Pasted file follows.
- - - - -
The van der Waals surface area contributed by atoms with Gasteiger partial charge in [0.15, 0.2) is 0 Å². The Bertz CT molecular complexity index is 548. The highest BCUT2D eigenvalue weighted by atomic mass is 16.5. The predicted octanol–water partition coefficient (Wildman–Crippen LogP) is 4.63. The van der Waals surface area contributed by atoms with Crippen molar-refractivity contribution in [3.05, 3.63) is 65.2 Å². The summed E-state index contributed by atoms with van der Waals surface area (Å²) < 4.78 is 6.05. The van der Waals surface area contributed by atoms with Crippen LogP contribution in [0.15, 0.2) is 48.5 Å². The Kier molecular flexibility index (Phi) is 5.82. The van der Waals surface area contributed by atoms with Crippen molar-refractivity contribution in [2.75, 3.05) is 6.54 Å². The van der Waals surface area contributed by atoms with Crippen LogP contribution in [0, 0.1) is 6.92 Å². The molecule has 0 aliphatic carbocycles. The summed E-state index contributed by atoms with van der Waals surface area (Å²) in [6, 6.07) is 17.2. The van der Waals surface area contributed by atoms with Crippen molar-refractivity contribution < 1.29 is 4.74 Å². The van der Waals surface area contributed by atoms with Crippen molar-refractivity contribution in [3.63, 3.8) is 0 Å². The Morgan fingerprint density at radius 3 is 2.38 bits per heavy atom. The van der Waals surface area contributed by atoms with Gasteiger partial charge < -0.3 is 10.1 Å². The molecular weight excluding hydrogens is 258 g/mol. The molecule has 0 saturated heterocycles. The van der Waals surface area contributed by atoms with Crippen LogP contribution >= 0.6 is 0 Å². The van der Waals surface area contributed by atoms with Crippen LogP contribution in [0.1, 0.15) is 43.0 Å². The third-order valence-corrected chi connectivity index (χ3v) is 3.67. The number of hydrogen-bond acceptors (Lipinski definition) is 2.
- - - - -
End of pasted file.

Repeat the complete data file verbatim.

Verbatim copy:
The van der Waals surface area contributed by atoms with Gasteiger partial charge in [0.15, 0.2) is 0 Å². The Bertz CT molecular complexity index is 548. The highest BCUT2D eigenvalue weighted by atomic mass is 16.5. The predicted octanol–water partition coefficient (Wildman–Crippen LogP) is 4.63. The van der Waals surface area contributed by atoms with Crippen molar-refractivity contribution in [3.05, 3.63) is 65.2 Å². The summed E-state index contributed by atoms with van der Waals surface area (Å²) < 4.78 is 6.05. The van der Waals surface area contributed by atoms with Crippen LogP contribution in [0.15, 0.2) is 48.5 Å². The Kier molecular flexibility index (Phi) is 5.82. The van der Waals surface area contributed by atoms with Crippen molar-refractivity contribution in [2.75, 3.05) is 6.54 Å². The van der Waals surface area contributed by atoms with Crippen LogP contribution in [0, 0.1) is 6.92 Å². The molecule has 0 aliphatic carbocycles. The summed E-state index contributed by atoms with van der Waals surface area (Å²) in [6, 6.07) is 17.2. The van der Waals surface area contributed by atoms with Crippen molar-refractivity contribution < 1.29 is 4.74 Å². The van der Waals surface area contributed by atoms with Crippen molar-refractivity contribution in [3.63, 3.8) is 0 Å². The Morgan fingerprint density at radius 3 is 2.38 bits per heavy atom. The van der Waals surface area contributed by atoms with Gasteiger partial charge < -0.3 is 10.1 Å². The molecular weight excluding hydrogens is 258 g/mol. The molecule has 0 saturated heterocycles. The van der Waals surface area contributed by atoms with Crippen LogP contribution >= 0.6 is 0 Å². The van der Waals surface area contributed by atoms with Crippen LogP contribution in [0.1, 0.15) is 43.0 Å². The third-order valence-corrected chi connectivity index (χ3v) is 3.67. The number of hydrogen-bond acceptors (Lipinski definition) is 2.